1 min read

There is no doubt the church was in the wrong. A commission formed by Pope John Paul II in the 1980’s admitted as much. But was it fully responsible? There were, in fact, two other parties at fault.

One was Galileo himself. His vanity, sarcastic words, contempt for lesser minds and half-truths had earned him fierce enemies among the intellectuals of Europe– especially among the Jesuits. Galileo even fudged at least one experiment.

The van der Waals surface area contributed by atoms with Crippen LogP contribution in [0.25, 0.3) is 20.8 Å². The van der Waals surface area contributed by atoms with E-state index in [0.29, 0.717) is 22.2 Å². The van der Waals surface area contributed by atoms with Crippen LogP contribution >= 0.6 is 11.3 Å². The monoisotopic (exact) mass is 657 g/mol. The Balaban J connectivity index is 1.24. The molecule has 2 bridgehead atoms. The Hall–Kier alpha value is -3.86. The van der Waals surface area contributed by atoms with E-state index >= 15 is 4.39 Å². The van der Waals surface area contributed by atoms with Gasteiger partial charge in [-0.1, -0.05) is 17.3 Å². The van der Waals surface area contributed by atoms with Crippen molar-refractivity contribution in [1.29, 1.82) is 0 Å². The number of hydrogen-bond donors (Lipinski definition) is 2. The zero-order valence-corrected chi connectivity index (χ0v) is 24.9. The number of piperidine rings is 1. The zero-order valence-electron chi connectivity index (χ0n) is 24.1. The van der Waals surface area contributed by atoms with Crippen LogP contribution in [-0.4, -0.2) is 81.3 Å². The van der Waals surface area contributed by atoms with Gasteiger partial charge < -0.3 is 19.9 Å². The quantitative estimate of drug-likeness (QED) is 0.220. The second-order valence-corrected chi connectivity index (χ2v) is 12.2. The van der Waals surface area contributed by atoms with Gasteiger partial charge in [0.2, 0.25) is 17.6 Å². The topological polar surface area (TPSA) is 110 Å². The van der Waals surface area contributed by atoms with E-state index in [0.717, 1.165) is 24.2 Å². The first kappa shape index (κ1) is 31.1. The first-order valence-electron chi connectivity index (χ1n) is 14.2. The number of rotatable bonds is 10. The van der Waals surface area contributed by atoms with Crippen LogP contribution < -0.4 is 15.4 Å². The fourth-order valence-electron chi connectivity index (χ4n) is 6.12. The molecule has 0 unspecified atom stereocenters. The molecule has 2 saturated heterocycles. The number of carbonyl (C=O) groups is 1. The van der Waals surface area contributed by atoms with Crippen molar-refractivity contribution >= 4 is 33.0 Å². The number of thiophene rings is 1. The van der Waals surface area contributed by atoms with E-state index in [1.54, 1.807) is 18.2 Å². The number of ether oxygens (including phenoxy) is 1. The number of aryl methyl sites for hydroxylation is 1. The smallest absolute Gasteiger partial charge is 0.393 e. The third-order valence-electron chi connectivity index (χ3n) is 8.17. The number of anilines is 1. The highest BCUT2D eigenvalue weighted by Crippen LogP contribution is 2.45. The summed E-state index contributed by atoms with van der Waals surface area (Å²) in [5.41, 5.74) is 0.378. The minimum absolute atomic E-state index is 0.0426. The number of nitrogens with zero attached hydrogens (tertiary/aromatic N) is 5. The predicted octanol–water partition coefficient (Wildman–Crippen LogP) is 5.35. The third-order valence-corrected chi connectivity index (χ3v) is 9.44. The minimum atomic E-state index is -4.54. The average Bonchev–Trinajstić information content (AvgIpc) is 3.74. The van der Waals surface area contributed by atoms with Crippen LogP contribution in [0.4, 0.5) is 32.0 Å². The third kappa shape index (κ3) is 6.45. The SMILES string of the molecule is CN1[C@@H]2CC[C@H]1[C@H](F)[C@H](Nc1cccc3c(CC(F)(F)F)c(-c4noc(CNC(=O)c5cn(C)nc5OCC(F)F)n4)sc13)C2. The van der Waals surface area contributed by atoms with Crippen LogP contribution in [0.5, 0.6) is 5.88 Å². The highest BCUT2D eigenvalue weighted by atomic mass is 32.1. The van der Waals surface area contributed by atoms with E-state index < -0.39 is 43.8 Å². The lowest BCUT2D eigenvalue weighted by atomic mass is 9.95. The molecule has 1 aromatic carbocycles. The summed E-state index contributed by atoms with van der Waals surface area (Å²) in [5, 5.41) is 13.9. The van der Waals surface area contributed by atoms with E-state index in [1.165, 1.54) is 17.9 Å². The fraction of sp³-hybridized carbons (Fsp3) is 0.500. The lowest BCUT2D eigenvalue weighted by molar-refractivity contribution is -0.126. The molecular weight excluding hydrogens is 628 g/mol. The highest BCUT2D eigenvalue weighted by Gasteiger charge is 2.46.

The second set of culprits were naturalists (the scientists of the day). Advocates of the pagan philosopher Aristotle resisted Galileo’s findings. The pope and cardinals would not have acted if dozens of these “scientists” had not said Galileo was wrong. Some hated Galileo, who had hurt their feelings. Others felt that Aristotle and the Bible should not be overturned without solid evidence. It did not matter that both Kepler and Galileo had shown that the Bible could be interpreted to agree with the new science. Their own eyes showed them that the sun, not the earth moves. Galileo could not provide hard evidence to the contrary. Solid proof for the earth’s movement around the sun was two hundred years away, when tiny shifts in star positions and subtle pendulum motions were finally measured.